The original recipe for the Italian sausage is from Sicily and has been tweaked over the years and now features about half the salt of the original recipe as well as a finer, less-fat pork. The Italian sausage has always been the company’s mainstay product. The key to a good Italian sausage is the blend of ingredients, the brothers say.
“We crack our fennel through coffee grinders to make the oil explode,” Joe explains.
Lou’s Gourmet Sausage buys it’s pork from Excel, and receives two deliveries a week. Production occurs three nights a week. Frank works the stuffing machine, and Joe does the mixing. The pork delivered on Saturday will be made into sausage and out the door early Monday morning and delivered before noon.
“That product is made from pigs walking around three days ago,” Joe says proudly.
The chicken sausage is 95-percent lean. The company buys its chicken from Gerber Poultry, an Ohio-based poultry processor that offers freerange chickens with no antibiotics.
Another reason the business is increasing is because sausage is an affordable product, Frank says.
“People aren’t eating steak as much,” he says. “Our customer base is growing. Sales are steady every week.”
Joe and Frank have entertained thoughts of taking the business national. In fact, a friend of theirs who lives in Florida prepared some of Lou’s Gourmet Sausage for his friend, who happened to be a buyer from Publix Supermarkets, a large retailer in the South. The buyer asked the Vinciguerra brothers’ friend where he got the product. When the friend told him, the buyer said, “Do you think they want to be in 1,100 chain stores in the South?”
The brothers were intrigued by the offer, but when Joe began working some numbers he found it would be near impossible to pull off. “When I started adding it all up, we would have to make 30,000 lbs. of product a day,” he said. “We can’t do that. We can only produce 60,000 a week here.”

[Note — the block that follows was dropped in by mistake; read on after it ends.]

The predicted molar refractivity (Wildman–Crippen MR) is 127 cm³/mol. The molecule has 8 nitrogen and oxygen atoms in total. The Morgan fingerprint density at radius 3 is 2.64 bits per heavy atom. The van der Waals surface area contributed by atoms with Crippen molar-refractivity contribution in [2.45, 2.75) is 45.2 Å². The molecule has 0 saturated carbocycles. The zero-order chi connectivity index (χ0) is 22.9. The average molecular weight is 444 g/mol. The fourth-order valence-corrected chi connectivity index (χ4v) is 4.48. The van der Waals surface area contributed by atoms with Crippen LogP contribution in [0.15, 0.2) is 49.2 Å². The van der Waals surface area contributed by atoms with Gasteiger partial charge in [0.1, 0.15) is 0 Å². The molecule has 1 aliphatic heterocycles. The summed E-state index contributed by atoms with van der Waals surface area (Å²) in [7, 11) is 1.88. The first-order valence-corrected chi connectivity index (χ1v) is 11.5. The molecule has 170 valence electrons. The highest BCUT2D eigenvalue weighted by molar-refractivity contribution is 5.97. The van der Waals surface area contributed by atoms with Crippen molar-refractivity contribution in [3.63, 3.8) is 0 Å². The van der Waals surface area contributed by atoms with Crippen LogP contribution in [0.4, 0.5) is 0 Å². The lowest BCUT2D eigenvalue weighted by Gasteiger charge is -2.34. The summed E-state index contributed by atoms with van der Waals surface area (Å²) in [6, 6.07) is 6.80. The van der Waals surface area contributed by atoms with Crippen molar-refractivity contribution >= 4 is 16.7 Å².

More business has meant more money spent on the operation. The bigger retailers expect Lou’s Sausage to take more safety precautions with its business, such as putting up metal detectors and implementing a terrorist plan.
“When you get bigger and add employees and accounts, obviously your challenges get a little bigger, too,” Franks says. “But we seem to have everything under control.”
In good hands
Joe and Frank both studied music in college and are accomplished musicians. But the sausage business is in their blood. They have fond memories of their dad bringing them to the plant when they were children. They would make boxes for the sausage.
“We’ve been in the sausage business since we were seven years old,” Frank says.
Frank says their father taught them honesty, integrity, fairness and to pay attention to detail – the keys to operating a successful business. Like their father, the brothers work a lot of hours. They’re at the plant seven days a week. One rule of the business is the brothers pay everyone else – from suppliers to staff – before they pay themselves.
“We’ve done business that way for years,” Joe says.
The brothers own the building and have minimal debt. They also try to do as much in-house work as possible, from repairing equipment to bookkeeping. Frank is a Mr. Fix-It, and Joe is good at accounting.
“We don’t pay people to do things we can do,” Joe says.
Joe’s 24-year-old son, Joe Jr., is the heir apparent of the business, although the Vinciguerra brothers have no current plans to retire.
“We’re still very passionate about the business,” Joe says.
But the Vinciguerra brothers will leave the business in capable hands when they pass the torch to Joe’s son, who has worked full-time at Lou’s for five years as its production manager. He loves the business as much as his father and uncle.
“It means a lot to me to carry on the family name,” he says, “and there’s no better way of doing it than taking over the business.”
Larry Aylward is a contributing editor based in Cleveland.